Tag Archives: Cholesterol

10 Ways to Naturally Lower Blood Pressure & Reduce Cholesterol

1. MANAGE STRESS: Although stress is a normal phenomenon of the human experience, it is how we control stress. Stress and anxiety produce chemicals to be released into your body, increase your blood pressure and trigger a reduction of blood flow to your heart. Most people in Stage 1 or 2 of adrenal fatigue typically have high blood pressure secondary to increased cortisol and adrenaline. Those with hypertension should always eliminate  heavy metal toxicity. LDL cholesterol levels may be resulted from excessive stress too.

 

Winning Formulas to Relax and Manage Stress (practice some form of stress reduction EVERY day):

 

– Prioritize – write down your priorities

– Breathe – Full, deep belly breathing. Start with a minimum of two minutes every day and gradually increase to ten minutes daily.

– Yoga

– Meditation

– Massage

– Listen to calm music

– Warm, aromatherapy bath with Epsom salts

– Change how you view situations

– Surround yourself with like-minded people and friends. You are the average of the five people you spend the most time with. Be aware and eliminate unhealthy, stressful social behaviors including arguments, drama, drinking, inactivity, unhealthy eating and over-eating.

 

University of Utah psychologist found that women in strained marriages are more likely to feel depressed and suffer high blood pressure, obesity and other signs of “metabolic syndrome,” a group of risk factors for heart disease, stroke and diabetes.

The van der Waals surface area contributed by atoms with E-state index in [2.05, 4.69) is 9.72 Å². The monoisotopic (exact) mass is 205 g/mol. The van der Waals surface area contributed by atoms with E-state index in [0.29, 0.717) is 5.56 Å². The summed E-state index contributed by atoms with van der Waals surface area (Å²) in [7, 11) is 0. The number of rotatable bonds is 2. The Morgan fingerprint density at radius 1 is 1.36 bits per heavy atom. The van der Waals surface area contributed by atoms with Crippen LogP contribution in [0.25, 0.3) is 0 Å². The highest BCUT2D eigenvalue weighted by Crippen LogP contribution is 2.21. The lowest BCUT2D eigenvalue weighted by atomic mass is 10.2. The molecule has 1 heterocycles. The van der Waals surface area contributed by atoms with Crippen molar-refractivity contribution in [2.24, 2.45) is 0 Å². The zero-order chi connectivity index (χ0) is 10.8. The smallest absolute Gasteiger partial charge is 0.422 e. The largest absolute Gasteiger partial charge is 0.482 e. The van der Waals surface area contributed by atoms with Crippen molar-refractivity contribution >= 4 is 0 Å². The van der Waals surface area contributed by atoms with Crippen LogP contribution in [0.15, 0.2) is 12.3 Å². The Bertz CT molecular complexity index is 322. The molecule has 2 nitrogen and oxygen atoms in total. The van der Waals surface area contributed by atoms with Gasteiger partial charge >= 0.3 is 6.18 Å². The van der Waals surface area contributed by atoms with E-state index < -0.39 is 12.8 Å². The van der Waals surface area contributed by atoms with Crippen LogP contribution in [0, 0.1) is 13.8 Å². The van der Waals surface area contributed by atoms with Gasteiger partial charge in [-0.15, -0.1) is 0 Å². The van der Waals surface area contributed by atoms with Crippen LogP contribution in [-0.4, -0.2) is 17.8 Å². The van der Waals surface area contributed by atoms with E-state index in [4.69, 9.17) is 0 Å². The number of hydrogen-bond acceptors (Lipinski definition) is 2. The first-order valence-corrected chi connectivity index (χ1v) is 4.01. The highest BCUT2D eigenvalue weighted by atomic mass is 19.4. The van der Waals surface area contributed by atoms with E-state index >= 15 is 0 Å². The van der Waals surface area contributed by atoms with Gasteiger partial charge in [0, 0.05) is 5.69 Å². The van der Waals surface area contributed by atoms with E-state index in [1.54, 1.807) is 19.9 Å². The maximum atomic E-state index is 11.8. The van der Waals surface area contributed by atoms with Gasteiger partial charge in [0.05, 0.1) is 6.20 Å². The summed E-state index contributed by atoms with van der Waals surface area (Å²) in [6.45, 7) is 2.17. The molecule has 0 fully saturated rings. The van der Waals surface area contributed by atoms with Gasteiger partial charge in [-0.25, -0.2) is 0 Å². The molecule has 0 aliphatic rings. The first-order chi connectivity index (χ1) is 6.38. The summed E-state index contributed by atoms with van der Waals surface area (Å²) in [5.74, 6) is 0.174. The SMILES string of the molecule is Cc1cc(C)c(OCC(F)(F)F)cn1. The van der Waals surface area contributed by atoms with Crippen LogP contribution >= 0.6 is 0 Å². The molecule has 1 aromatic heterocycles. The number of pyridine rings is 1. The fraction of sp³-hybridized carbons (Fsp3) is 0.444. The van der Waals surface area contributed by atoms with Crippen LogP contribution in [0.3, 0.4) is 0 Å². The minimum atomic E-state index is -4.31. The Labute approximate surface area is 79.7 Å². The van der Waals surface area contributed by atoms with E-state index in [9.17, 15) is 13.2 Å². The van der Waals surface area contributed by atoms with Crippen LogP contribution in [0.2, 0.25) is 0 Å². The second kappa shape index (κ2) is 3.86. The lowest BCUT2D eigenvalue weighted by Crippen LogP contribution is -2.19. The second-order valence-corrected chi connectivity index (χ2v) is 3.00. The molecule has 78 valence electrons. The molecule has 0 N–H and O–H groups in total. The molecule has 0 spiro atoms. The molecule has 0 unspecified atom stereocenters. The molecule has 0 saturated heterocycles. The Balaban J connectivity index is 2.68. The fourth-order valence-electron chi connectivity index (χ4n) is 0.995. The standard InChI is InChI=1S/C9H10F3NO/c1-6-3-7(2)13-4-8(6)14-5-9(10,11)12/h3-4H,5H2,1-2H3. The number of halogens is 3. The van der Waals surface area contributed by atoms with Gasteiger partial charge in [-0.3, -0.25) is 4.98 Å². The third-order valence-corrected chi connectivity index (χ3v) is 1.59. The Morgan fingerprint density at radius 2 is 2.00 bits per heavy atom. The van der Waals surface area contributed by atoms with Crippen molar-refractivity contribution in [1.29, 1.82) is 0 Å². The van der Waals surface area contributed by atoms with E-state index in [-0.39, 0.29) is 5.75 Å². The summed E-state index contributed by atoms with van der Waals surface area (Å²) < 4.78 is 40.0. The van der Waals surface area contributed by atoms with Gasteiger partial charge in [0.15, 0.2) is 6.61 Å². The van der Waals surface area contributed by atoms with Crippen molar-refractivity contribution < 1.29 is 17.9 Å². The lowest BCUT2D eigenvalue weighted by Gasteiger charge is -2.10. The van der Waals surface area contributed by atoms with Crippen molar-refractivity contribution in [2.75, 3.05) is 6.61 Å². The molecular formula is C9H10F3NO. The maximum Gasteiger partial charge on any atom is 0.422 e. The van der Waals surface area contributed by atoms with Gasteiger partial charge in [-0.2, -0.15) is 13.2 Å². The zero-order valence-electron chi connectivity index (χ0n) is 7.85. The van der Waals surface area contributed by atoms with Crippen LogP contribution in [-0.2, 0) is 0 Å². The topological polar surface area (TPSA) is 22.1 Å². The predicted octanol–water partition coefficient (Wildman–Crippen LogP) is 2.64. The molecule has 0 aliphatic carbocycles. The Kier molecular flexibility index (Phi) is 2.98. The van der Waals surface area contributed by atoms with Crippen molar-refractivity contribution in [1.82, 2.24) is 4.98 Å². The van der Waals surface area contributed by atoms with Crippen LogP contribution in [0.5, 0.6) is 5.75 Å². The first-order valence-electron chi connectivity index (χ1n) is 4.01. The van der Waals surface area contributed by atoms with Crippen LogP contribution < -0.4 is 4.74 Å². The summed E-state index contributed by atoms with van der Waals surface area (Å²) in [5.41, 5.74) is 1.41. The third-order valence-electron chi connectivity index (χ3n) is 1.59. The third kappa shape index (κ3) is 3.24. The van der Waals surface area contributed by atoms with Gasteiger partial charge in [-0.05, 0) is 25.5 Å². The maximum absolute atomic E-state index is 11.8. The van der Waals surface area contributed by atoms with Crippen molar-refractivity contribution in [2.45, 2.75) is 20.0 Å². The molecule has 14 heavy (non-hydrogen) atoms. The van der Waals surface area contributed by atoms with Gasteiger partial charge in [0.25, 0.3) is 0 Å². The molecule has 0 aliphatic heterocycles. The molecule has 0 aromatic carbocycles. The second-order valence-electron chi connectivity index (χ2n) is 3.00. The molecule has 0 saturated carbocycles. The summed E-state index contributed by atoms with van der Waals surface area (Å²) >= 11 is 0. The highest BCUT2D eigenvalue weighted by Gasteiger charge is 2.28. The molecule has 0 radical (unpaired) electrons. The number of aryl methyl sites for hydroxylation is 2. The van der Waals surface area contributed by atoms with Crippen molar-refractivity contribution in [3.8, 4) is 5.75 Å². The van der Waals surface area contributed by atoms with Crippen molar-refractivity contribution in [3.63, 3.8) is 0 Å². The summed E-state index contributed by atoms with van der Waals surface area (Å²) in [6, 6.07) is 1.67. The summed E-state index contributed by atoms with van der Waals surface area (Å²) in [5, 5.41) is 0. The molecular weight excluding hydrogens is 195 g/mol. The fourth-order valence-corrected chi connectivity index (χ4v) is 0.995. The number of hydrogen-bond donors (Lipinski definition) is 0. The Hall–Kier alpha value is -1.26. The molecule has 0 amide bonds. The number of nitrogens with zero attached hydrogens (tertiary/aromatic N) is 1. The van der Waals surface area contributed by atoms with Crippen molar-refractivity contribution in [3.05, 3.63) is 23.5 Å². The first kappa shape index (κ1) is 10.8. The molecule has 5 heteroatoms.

– Dissolve unhealthy lose-win relationships and focus on attracting only win-win relationships.

 

2. ELIMINATE ALL PARTIALLY HYDROGENATED OILS (TRANS FATS): Partially hydrogenated oils are found in thousands of processed foods (breakfast cereals, cookies, chips, fried foods, packaged foods, all CRAP food). Trans fats are proven to cause heart disease. Restaurant food, especially from fast food chains, often serve food loaded with trans fats.

 

Consequences of a diet high in trans fats include:

 

– inflammation

– immune function

– testosterone

– Arthritis

– Cancer

– Decrease IQ – learning disabilities. American IQ has dropped 20 points in the past 20 years.

– Diabetes

– Elevated blood pressure

– Free radical production

– Heart Disease

– Interferes with neurological & visual development of fetus

– Liver damage

– Obesity

– Osteoporosis

– Type II diabetes

 

3. LOSE BODY FAT: This is achieved with the “4 Powers” – Nutrition, Lifestyle, Exercise and Supplements. Excess body fat stresses your joints and organs, including your heart. Decreasing body fat in a healthy, slow, steady manner will improve your health, lower your cholesterol and reduce blood pressure and your risk of diabetes.